What To Look For When Taking Nutrition Advice…



With the rise of social media we’re beginning to find that a lot of people are out there giving nutrition advice. Whilst I fully appreciate the growing interest in nutrition I think it’s essential to check where we are getting our advice. When I see nutrition courses talk about training to be a nutritionist in less than 12 months or a 6- week online course it concerns me.


My first year of training was just on biomedicine alone and learning how the body works, let alone another two years and over 200+ hours of clinical training.


Unfortunately, the term nutritionist is currently unregulated which means anyone out there can call themselves a nutritionist and give unsound advice. It is important that you check the credentials of any nutritionist you decide to work with.


Here are my top 5 tips to look out for:


1. Qualifications: They should have a diploma or a degree as a bare minimum, and from a reputed college (such as CNM or ION) or university.


2. Registration: This is the next important factor to look for when taking advice. Is the individual registered with a specific recognised body. The key ones to look for are BDA (British Dietetic Association) and BANT (British Association For Nutritional Therapy). These bodies are there to regulate our industry and to put rules in place for their registrants to ensure that no incorrect advice is being put out there.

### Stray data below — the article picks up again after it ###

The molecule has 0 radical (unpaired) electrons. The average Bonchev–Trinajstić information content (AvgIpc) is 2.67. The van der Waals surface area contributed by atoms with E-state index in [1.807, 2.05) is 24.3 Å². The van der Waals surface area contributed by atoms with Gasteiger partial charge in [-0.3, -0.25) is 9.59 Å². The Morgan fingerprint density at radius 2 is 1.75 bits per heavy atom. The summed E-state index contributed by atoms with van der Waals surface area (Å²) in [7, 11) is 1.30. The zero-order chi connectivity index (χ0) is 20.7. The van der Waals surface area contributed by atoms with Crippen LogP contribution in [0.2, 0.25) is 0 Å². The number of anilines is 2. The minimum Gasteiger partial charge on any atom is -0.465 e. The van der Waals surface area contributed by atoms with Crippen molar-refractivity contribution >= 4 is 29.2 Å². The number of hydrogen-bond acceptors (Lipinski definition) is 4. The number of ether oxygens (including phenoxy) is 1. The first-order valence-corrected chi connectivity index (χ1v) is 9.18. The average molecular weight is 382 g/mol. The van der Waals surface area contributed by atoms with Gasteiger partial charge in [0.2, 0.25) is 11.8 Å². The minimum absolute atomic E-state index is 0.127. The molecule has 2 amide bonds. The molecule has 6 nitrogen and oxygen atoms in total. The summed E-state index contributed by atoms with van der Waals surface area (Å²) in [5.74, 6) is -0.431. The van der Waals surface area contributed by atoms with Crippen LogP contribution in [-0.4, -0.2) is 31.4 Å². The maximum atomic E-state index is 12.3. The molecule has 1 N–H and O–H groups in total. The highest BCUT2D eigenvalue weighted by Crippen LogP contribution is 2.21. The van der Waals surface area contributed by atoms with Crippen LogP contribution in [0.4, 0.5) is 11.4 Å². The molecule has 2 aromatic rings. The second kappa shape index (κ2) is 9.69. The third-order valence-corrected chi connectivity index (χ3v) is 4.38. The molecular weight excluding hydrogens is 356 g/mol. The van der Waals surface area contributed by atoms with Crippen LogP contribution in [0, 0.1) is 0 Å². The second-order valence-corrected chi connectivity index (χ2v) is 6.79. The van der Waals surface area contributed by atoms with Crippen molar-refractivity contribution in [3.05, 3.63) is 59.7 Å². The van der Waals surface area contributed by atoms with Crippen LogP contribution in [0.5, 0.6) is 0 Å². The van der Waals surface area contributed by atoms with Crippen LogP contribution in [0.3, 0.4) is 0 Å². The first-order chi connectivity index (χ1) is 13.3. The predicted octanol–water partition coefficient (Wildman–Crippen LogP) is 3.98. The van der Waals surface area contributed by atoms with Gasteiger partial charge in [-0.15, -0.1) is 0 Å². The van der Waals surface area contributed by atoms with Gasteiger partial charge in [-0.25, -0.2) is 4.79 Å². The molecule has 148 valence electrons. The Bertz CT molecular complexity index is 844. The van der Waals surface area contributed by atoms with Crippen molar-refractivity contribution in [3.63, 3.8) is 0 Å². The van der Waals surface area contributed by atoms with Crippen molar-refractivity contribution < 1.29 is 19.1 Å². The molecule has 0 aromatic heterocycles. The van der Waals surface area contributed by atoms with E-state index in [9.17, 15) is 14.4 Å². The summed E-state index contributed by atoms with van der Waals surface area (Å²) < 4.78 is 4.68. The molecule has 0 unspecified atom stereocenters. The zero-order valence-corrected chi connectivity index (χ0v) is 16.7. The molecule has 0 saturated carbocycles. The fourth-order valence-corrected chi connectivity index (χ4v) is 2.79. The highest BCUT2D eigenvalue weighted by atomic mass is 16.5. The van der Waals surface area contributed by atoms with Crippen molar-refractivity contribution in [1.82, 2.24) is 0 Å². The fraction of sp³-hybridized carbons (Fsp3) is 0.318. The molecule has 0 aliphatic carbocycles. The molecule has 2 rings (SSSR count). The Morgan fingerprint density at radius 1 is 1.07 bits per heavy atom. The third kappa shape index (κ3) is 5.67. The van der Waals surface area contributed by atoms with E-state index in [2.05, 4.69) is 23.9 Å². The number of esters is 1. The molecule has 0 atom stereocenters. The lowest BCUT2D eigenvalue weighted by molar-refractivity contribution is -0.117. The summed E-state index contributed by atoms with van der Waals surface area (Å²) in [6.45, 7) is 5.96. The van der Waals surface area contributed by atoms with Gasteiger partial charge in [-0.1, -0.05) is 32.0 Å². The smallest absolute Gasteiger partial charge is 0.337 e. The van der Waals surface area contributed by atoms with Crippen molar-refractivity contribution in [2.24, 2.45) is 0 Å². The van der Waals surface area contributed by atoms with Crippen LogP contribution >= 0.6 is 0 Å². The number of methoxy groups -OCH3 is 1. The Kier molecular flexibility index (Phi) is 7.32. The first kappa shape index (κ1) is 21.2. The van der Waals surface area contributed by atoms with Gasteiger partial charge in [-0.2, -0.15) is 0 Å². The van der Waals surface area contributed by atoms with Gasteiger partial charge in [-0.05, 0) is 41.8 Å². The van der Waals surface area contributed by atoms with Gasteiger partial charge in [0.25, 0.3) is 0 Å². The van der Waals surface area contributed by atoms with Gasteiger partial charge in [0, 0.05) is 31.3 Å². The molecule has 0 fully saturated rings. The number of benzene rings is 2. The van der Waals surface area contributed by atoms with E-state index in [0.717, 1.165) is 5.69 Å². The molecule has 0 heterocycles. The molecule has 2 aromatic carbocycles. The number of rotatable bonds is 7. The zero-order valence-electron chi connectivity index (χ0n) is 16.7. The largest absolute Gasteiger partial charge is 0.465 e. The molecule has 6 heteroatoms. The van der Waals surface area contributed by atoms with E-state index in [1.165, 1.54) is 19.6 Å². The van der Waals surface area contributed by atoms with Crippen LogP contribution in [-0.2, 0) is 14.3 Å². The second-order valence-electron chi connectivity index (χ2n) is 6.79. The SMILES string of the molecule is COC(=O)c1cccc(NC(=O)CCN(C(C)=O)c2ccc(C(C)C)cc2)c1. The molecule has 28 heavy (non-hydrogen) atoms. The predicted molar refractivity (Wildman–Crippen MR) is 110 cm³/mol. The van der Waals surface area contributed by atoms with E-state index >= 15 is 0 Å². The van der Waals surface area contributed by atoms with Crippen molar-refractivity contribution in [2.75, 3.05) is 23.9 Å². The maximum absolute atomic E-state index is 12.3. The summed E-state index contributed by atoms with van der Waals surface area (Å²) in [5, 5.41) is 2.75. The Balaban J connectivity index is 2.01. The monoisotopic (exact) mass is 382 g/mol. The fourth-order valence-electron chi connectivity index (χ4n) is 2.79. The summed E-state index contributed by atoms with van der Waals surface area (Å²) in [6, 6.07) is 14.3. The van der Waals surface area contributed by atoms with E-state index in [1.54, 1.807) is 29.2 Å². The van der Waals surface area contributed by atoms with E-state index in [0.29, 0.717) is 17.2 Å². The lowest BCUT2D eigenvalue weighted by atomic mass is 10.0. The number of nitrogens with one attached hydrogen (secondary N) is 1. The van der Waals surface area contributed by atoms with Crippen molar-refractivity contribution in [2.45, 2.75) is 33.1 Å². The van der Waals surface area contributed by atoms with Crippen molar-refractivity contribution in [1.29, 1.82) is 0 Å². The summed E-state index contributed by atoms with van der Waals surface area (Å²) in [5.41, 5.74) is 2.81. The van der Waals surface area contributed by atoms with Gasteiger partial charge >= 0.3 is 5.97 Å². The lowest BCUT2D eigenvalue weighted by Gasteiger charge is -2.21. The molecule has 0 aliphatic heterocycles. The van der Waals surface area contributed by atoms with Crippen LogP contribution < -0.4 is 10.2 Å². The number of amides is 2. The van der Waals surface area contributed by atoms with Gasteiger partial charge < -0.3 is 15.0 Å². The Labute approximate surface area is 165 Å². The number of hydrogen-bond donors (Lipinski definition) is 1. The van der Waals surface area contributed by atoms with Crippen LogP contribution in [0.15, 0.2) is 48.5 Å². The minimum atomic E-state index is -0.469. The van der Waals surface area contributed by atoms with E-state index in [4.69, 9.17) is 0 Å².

3. References: Does the article link to scientific evidence? Are there strong scientific studies (this is something which is more difficult to interpret without training).


4. Advice: Is the advice targeted to the general population and does it suggest that there are other causes and solutions to your problems. Advice should never be given as a be all and end all. It’s essential that the nutritionist speaks generally and that more specific advice should be provided on a one-to-one basis.


5. Explanation: Is there an explanation behind the advice? Does the explanation make sense? You absolutely have the right to question the advice to ensure it makes sense to you.


REMEMBER


Ensure that the advice you’re given is reliable and scientifically sound. Don’t be afraid to ask! I have no qualms in telling people my qualifications and training, in fact I’m proud and happy to share.


Check their credentials, chat to them and know that you can’t heal everyone with a green smoothie!